WHAT IS A CLINICAL TRIAL?

A clinical trial is a research study using human volunteers to study the safety and effectiveness of a drug, treatment, or device in changing the course of health outcomes. Clinical trials follow basic scientific research that has been conducted to better understand disease pathways and pre-clinical studies that test treatment effects in the laboratory.

Trials can be conducted to prevent (e.g., immunization trials) or treat disease (e.g., drug and therapeutic device trials). In ALS research, most trials have been drug trials. Drug trials study whether experimental (new) treatments or new ways of using known therapies are safe and effective under controlled conditions outlined in the study protocol.

 

WHAT ARE THE BENEFITS AND THE RISKS OF PARTICIPATING IN A TRIAL?

Benefits:

  • Access to superior healthcare by leading ALS physician researchers and care teams
  • Access to new treatments before they become generally available
  • Opportunity to make valuable contribution to clinical ALS research and help others living with the disease now and in the future

Risks:

  • Unknown side effects
  • Treatment may be found to be of lesser value than standard treatment, or not effective for some individuals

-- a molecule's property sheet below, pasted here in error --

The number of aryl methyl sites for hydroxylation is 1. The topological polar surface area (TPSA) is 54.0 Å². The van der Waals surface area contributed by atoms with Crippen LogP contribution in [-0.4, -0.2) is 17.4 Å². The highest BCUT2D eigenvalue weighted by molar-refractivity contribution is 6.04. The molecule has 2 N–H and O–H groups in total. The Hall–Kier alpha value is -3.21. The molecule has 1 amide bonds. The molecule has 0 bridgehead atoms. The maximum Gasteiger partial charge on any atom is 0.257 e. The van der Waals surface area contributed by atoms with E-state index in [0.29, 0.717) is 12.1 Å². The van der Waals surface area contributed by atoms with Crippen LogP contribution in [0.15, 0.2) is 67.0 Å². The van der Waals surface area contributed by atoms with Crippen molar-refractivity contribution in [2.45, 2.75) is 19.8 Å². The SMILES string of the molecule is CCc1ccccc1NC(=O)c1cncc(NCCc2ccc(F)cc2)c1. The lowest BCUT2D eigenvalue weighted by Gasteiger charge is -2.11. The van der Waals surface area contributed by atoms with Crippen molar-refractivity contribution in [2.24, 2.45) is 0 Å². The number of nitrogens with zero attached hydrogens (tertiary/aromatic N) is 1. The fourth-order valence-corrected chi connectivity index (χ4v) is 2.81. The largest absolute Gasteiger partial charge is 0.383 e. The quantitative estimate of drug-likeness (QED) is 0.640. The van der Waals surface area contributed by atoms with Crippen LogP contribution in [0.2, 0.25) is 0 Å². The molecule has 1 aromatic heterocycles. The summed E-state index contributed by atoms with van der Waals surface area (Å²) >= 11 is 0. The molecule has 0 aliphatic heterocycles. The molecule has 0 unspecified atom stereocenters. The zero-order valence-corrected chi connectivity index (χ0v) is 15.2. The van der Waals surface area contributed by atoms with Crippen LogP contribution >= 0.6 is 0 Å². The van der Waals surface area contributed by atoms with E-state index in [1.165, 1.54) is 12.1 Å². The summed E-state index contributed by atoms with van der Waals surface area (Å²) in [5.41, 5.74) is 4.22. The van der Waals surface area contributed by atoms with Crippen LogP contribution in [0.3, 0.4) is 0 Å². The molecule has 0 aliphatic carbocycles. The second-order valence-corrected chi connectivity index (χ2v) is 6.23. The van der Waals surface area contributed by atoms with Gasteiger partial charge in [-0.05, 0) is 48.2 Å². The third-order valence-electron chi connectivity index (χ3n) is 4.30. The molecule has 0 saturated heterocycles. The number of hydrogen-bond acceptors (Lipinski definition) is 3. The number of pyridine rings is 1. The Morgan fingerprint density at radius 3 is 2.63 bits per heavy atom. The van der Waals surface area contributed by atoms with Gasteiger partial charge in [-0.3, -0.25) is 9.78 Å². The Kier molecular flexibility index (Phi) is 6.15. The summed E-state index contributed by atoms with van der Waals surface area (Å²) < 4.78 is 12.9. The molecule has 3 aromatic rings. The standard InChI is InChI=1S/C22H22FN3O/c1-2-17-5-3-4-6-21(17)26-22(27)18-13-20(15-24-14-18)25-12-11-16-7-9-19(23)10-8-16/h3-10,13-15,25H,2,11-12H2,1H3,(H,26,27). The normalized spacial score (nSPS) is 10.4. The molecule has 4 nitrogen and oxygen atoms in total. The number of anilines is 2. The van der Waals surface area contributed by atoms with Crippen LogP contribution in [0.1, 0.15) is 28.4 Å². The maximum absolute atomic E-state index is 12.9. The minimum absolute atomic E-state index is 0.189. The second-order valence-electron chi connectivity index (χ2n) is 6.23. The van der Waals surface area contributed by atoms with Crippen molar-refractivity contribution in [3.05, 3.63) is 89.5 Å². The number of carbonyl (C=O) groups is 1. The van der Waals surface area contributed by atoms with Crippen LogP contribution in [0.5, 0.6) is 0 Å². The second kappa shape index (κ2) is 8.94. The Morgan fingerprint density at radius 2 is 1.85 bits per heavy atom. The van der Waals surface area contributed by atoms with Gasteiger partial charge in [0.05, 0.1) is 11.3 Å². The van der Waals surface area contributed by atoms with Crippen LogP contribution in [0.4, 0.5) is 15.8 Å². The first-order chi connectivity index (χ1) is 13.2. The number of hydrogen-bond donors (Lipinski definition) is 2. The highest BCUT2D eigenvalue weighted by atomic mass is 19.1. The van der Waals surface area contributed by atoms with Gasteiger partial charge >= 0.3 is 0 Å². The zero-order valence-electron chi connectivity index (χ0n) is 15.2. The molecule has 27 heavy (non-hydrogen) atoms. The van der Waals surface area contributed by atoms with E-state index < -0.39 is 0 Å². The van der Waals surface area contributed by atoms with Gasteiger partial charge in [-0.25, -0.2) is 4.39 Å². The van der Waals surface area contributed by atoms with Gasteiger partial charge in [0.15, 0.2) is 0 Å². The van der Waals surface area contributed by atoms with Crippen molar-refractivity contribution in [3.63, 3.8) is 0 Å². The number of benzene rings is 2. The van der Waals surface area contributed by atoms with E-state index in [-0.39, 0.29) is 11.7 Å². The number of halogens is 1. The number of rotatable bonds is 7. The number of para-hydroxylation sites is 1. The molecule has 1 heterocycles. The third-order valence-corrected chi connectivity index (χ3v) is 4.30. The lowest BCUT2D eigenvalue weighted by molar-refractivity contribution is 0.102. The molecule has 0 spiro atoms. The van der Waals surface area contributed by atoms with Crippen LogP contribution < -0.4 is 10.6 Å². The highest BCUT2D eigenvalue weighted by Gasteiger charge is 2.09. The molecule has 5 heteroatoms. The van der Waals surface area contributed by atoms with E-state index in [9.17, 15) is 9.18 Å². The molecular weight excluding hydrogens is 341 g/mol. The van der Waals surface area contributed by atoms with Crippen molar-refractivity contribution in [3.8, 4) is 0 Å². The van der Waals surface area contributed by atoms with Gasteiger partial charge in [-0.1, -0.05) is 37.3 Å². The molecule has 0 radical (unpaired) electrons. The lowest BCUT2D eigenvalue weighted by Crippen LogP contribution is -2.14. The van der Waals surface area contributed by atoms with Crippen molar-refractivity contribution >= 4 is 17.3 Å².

• Potential time involved with traveling to the study site, receiving treatment, tests, and possible hospital stays
  • Potential costs associated with travel to study site

HOW SAFE ARE CLINICAL TRIALS?

Clinical trials in Canada are regulated by the previously mentioned TPD, similar in function to the FDA in the United States. All federally regulated trials must be approved and monitored by an independent committee of doctors, scientists, advocates and others to ensure safety. These committees are called Institutional Review Boards (IRBs) or Ethics Review Boards (ERBs).

The review boards study and approve all study-related documents such as protocols, Informed Consent forms, physician credentials and eligibility, and patient recruitment methods. Data and Safety Monitoring Committees are also common to clinical trials. These independent groups of experts carefully monitor data to detect benefit or harm, and validity of results.

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